May 3, 2006
Archeologists Discover Maya Tomb, Defy Looters
By Mica Rosenberg
EL PERU WAKA, Guatemala -- Archeologists outsmarted tomb raiders to unearth a major Maya Indian royal burial site in the Guatemalan jungle, discovering jade jewelry and a jaguar pelt from more than 1,500 years ago.
The tomb, found by archeologist Hector Escobedo last week, contains a king of the El Peru Waka city, now in ruins and covered in thick rainforest teeming with spider monkeys.
He may have been the dynastic founder of the city, on major Mayan trade routes that could have stretched from the city of Tikal in Guatemala up through Mexico.
"If this is indeed the founder, then it is a discovery of a lifetime," said David Freidel of Southern Methodist University in Texas, who co-directs the project with Escobedo.
The excavation team were working against the clock, aware that would-be treasures looters were scouting the same area.
Just a day before Escobedo discovered the tomb, looters sneaked into a tunnel the archeologists dug under the pyramid, clearing out rock and rubble in a fruitless effort to find booty.
Looters frequently raid Mayan archeological sites in the northern department of Peten. Known as "guecheros," an expression derived from the local word for armadillos, because they dig through dirt, they sell treasure that often finds its way to U.S. museums or private collections.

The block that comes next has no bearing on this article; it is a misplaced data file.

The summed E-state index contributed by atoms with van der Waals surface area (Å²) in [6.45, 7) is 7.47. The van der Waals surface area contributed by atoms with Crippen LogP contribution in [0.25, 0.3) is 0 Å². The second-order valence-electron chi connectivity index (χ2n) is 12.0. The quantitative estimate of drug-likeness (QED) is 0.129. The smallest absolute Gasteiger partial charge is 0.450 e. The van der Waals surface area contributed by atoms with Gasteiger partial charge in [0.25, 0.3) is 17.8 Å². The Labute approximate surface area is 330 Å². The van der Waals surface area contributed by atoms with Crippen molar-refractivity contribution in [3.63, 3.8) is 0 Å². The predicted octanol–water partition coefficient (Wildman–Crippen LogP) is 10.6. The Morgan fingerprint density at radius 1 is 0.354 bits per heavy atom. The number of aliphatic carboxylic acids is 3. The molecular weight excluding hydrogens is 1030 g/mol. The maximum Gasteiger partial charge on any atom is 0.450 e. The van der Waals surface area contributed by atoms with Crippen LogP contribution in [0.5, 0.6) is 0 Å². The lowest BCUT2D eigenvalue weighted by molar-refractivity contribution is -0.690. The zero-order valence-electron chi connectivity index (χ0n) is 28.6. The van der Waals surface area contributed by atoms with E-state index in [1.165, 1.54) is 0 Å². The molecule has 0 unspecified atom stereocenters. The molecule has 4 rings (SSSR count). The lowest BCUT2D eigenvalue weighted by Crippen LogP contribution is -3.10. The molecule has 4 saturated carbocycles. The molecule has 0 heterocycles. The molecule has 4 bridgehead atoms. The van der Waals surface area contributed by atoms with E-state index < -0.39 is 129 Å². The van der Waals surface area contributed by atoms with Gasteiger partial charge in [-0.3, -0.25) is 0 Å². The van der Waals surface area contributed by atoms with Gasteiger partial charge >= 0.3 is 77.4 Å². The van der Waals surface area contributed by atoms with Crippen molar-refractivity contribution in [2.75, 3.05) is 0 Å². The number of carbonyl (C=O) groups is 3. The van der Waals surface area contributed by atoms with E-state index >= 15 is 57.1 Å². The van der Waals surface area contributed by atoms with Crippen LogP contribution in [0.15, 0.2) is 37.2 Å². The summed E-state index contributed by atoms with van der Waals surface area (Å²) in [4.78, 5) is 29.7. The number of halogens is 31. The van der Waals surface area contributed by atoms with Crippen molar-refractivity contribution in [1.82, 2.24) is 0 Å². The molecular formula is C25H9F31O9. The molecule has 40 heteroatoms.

"They usually work at night or very fast and do whatever they please," Escobedo said.
El Peru Waka was discovered in the 1960s, but Escobedo and his team began scientific excavation three years ago. They had to stabilize the pyramid where he found the tomb after looters opened two tunnels the size of elevator shafts in it, leaving it close to collapse.
On Tuesday, another team of archeologists found what could be a second royal grave in a pyramid up the hill from the tomb, this one probably dating from some 400 years later.
That tomb has yet to be opened, but judging by an elaborate offering of a dozen miniature figurines of ball players, elegant women, dwarfs and seated lords found inside the pyramid, the burial site is likely to contain more royal remains, archeologists said.
At that spot, an archeologist picked up a small disc made of shell and jade about the size of U.S. nickel coin and flipped it over to reveal the elaborate profile of a head of what appears to be monkey.
The Mayans dominated southeastern Mexico and much of Central America for thousands of years until the Spanish conquest 500 years ago. Their descendants still live in the region.